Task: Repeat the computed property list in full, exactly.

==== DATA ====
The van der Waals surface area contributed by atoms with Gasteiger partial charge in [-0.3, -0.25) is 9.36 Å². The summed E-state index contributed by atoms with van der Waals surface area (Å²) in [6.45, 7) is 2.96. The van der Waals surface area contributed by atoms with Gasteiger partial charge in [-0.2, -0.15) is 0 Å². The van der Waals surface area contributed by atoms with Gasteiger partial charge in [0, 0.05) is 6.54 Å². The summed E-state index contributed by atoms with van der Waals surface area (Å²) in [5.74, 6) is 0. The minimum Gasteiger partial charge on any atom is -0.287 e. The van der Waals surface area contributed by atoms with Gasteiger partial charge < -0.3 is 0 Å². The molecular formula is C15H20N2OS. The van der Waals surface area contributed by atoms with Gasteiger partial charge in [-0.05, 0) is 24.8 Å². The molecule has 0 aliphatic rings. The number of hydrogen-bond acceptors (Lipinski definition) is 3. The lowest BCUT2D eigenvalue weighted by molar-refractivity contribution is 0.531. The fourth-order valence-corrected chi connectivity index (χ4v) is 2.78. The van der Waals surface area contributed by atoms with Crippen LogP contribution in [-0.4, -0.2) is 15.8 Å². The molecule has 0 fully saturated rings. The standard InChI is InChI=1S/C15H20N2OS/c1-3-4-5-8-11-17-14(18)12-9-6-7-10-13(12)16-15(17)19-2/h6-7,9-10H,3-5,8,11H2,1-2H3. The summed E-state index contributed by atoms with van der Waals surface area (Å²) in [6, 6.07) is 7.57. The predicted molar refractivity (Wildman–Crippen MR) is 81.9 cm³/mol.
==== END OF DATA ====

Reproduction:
The van der Waals surface area contributed by atoms with Gasteiger partial charge in [-0.3, -0.25) is 9.36 Å². The summed E-state index contributed by atoms with van der Waals surface area (Å²) in [6.45, 7) is 2.96. The van der Waals surface area contributed by atoms with Gasteiger partial charge in [-0.2, -0.15) is 0 Å². The van der Waals surface area contributed by atoms with Gasteiger partial charge in [0, 0.05) is 6.54 Å². The summed E-state index contributed by atoms with van der Waals surface area (Å²) in [5.74, 6) is 0. The minimum Gasteiger partial charge on any atom is -0.287 e. The van der Waals surface area contributed by atoms with Gasteiger partial charge < -0.3 is 0 Å². The molecular formula is C15H20N2OS. The van der Waals surface area contributed by atoms with Gasteiger partial charge in [-0.05, 0) is 24.8 Å². The molecule has 0 aliphatic rings. The number of hydrogen-bond acceptors (Lipinski definition) is 3. The lowest BCUT2D eigenvalue weighted by molar-refractivity contribution is 0.531. The fourth-order valence-corrected chi connectivity index (χ4v) is 2.78. The van der Waals surface area contributed by atoms with Crippen LogP contribution in [-0.4, -0.2) is 15.8 Å². The molecule has 0 fully saturated rings. The standard InChI is InChI=1S/C15H20N2OS/c1-3-4-5-8-11-17-14(18)12-9-6-7-10-13(12)16-15(17)19-2/h6-7,9-10H,3-5,8,11H2,1-2H3. The summed E-state index contributed by atoms with van der Waals surface area (Å²) in [6, 6.07) is 7.57. The predicted molar refractivity (Wildman–Crippen MR) is 81.9 cm³/mol.